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In this video,

If you look closely, you can see the smaller planet deforming before the actual collision. I think I remember a term existed for this. I think it is similar to Spaghettification, but for just normal planets and similar objects. Maybe it's called 'X distance,' where X is some word I cannot remember or could be something else.

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    – Rory Alsop
    Commented Nov 19, 2023 at 22:32
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    – Zombo
    Commented Nov 19, 2023 at 22:44
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    – Rory Alsop
    Commented Nov 20, 2023 at 14:19

2 Answers 2

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The generic term is tidal deformation. At a distance of ~385000 km, the Moon subtly distorts the shape of the Earth. Those distortions are readily visible in the Earth's oceanic tides, and not quite as readily visible in the Earth's solid body tides (but still quite observable with good instrumentation). The Sun also causes tides on the Earth, about half as strong as those caused by the Moon.

These tidal distortions can in some cases rip bodies apart. A nice example was comet Shoemaker–Levy 9, which was captured by Jupiter, then later ripped apart into at least 21 pieces, which then collided with Jupiter in a well observed series of events. The comet eventually fell well within Jupiter's Roche limit, thereby causing it to be torn into pieces. Even more extreme cases involve relativistic as well as Newtonian distortions. As noted in the question, this extreme form of tidal distortions results in spaghettification.

The Roche limit is an approximation of the distance to a strong gravitational source at which a smaller body might be torn apart by gravity. If a body is composed of small particles that are bound together by self gravitation only, tidal distortions might well rip the body apart if it gets too close to a strong gravitational source.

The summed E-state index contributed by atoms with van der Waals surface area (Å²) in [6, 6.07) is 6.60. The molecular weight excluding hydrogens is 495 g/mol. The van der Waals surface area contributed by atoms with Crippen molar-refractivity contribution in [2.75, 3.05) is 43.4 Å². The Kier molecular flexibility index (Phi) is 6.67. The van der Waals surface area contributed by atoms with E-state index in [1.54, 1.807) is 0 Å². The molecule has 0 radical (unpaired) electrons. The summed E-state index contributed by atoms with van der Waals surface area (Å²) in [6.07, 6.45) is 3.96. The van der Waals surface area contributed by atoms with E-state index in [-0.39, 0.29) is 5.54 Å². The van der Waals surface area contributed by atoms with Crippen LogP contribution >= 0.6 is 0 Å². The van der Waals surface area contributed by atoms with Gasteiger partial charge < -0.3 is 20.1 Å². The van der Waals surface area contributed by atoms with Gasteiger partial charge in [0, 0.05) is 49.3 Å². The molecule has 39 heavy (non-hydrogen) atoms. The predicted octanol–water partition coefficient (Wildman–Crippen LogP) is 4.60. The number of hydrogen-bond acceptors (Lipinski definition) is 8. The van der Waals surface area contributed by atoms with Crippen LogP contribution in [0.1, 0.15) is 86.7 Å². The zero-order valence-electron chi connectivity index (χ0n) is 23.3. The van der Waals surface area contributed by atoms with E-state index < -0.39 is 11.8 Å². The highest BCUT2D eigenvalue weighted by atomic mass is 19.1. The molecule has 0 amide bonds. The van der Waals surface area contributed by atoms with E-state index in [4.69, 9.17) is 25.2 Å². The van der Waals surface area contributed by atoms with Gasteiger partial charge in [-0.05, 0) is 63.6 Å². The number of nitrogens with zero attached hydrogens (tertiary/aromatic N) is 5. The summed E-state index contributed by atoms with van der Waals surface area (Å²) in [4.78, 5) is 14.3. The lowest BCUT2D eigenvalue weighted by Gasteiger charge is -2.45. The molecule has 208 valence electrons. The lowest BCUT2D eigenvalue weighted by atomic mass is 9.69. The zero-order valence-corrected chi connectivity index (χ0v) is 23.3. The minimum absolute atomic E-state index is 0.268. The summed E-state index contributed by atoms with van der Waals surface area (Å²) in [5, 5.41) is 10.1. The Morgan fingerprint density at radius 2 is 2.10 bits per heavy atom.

Comets are loosely connected chunks of smaller pieces of ice and minerals that are collectively bound together mostly by gravity. The smaller pieces of comet Shoemaker–Levy 9 were bound chemically as well as gravitationally; this is why I called the Roche limit an approximation. The 21 (or more) smaller pieces remained intact until they collided with Jupiter's atmosphere.

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Could you be thinking of the Roche limit? From the link:

In celestial mechanics, the Roche limit, also called Roche radius, is the distance from a celestial body within which a second celestial body, held together only by its own force of gravity, will disintegrate because the first body's tidal forces exceed the second body's self-gravitation.[1] Inside the Roche limit, orbiting material disperses and forms rings, whereas outside the limit, material tends to coalesce.

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    $\begingroup$ @user22859957 there's a checkmark button for accepting answers $\endgroup$
    – Erin Anne
    Commented Nov 16, 2023 at 6:08
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    $\begingroup$ Hi @user22859957 - please click on the checkmark button next to the post that best answers you - that moves it to the top and ensures future visitors will see the correct answer first. $\endgroup$
    – Rory Alsop
    Commented Nov 16, 2023 at 11:49
  • $\begingroup$ The Roche limit is a radius, not a concept like "deformation due to gravity". This answer is semantically off. Also it's just a copypaste. $\endgroup$ Commented Nov 16, 2023 at 21:44
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    $\begingroup$ @AtmosphericPrisonEscape OP has confirmed twice, in comments since deleted, it was what they were trying to think of. I don't need to write a short paper on the definition of the Roche Limit to help someone remember a word. $\endgroup$
    – Erin Anne
    Commented Nov 16, 2023 at 21:49
  • $\begingroup$ @user22859957 please don't keep posting the comment, at the very least so you don't keep sending it to my inbox (which is where comments on my answer end up). I'm not deleting your comments, I don't particularly agree with the mods doing it, but all I've tried to do is help. $\endgroup$
    – Erin Anne
    Commented Nov 17, 2023 at 20:04

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